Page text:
In one embodiment, a method of making a product side composite comprises co-extruding a barrier web layer between a barrier adhesion layer and a heat seal layer, wherein the heat seal layer comprises a heat seal bio-based polymer comprising a first heat melting temperature and a second heat melting temperature, wherein the second heat melting temperature of the heat seal bio-based polymer is lower than the first heat melting temperature of the heat seal bio-based polymer.

Other aspects, embodiments and features of the invention will become apparent from the following detailed description of the invention when considered in conjunction with the accompanying figures. The accompanying figures are schematic and are not intended to be drawn to scale. In the figures, each identical, or substantially similar component that is illustrated in various figures is represented by a single numeral or notation. For purposes of clarity, not every component is labeled in every figure. Nor is every component of each embodiment of the invention shown where illustration is not necessary to allow those of ordinary skill in the art to understand the invention. All patent applications and patents incorporated herein by reference are incorporated by reference in their entirety. In case of conflict, the present specification, including definitions, will control.

BRIEF DESCRIPTION OF THE FIGURES

The novel features believed characteristic of the invention are set forth in the appended claims. The invention itself, however, as well as a preferred mode of use, further objectives and advantages thereof, will be best understood by reference to the following detailed description of illustrative embodiments when read in conjunction with the accompanying figures, wherein:

FIG. 1 depicts a cross-section of an exemplary prior art packaging film;

FIG. 2 depicts the exemplary formation of a prior art packaging film;

FIG. 3 depicts a vertical form, fill, and seal machine that is known in the prior art;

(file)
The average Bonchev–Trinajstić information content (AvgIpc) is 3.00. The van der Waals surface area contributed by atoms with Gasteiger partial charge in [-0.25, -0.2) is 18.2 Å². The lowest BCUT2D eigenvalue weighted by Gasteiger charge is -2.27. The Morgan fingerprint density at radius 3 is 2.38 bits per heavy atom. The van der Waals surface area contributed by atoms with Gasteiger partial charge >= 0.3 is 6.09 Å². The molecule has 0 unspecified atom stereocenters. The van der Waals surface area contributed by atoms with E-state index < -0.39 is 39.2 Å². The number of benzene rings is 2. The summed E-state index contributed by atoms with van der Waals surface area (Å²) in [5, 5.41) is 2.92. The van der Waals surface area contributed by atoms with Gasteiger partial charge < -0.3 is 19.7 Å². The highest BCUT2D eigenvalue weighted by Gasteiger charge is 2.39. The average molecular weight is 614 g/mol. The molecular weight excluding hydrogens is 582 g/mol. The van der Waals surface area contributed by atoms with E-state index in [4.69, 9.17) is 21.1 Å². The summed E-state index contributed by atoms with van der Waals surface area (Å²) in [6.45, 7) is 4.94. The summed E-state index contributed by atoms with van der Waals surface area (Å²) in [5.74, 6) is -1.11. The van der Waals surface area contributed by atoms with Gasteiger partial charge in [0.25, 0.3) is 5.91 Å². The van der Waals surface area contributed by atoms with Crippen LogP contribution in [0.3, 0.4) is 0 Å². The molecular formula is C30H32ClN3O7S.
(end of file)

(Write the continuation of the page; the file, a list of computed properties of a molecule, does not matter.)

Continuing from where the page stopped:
FIG. 4 is a schematic representation of the process of co-extruding a multilayer polymer film in accordance with one embodiment of the present invention; and

FIG. 5 depicts a magnified schematic cross-section of a multi-layer packaging film made according to one embodiment of the invention.

DETAILED DESCRIPTION

The present invention is directed towards use of a bio-based, compostable polymer resin as the heat seal layer of a multi-layer polymer film. As used herein, the term “bio-based polymer” means a polymer where at least 80% of the polymer by weight is derived from a non-petroleum or biorenewable feedstock. In one embodiment, up to about 20% of the bio-based film can comprise a conventional polymer sourced from petroleum.

One problem with bio-based polymer resins, such as PHBV, PHA and PLA, is that some such resins are difficult to form into co-extrusion laminated polymer films. As a result, such films cannot currently be used exclusively in packaging. Using bio-based resins as the heat seal layer has not been done previously in the art because of the difficulty in processing.

FIG. 5 depicts one embodiment of the multi-layer polymer film 500 that is partially formed by the product side composite 550 of the present invention with a bio-based heat seal layer. The product side composite 550 comprises a barrier adhesion layer 546, barrier web layer 540, and sealant layer 542. A barrier layer 530 is applied to the barrier adhesion layer 546, which itself is adhered to a print web layer 510, which if transparent may optionally include a reverse-printed graphics layer 512, by adhesive layer 520.

One method of making the product side composite 550 of the multi-layer film of the present invention is depicted in FIG. 4. Three polymer resins are heated and co-extruded in an extrusion unit 104 to form a multi-layer laminate composite 102. The composite 102 is chilled on chill drums in a chilling unit 106, and then stretched (oriented) in the machine direction in machine stretching unit 108. The composite is typically stretched in the machine direction by running each successive roller at a faster speed than the previous roller. The machine stretched composite is then stretched (oriented) in the transverse direction in a transverse stretching unit 110. The composite is typically stretched in the transverse direction using a “tenter” stretcher, which basically stretches the composite film between moving edge grips within a variable width frame as it travels through the transverse stretching unit 110, which is usually also heated to facilitate stretching. The biaxially oriented film is then optionally cut into sheets and stacked, rolled onto a storage roller (114), or further processed, such as adding a barrier layer and/or combined with a graphics layer to make the film depicted in FIG. 5.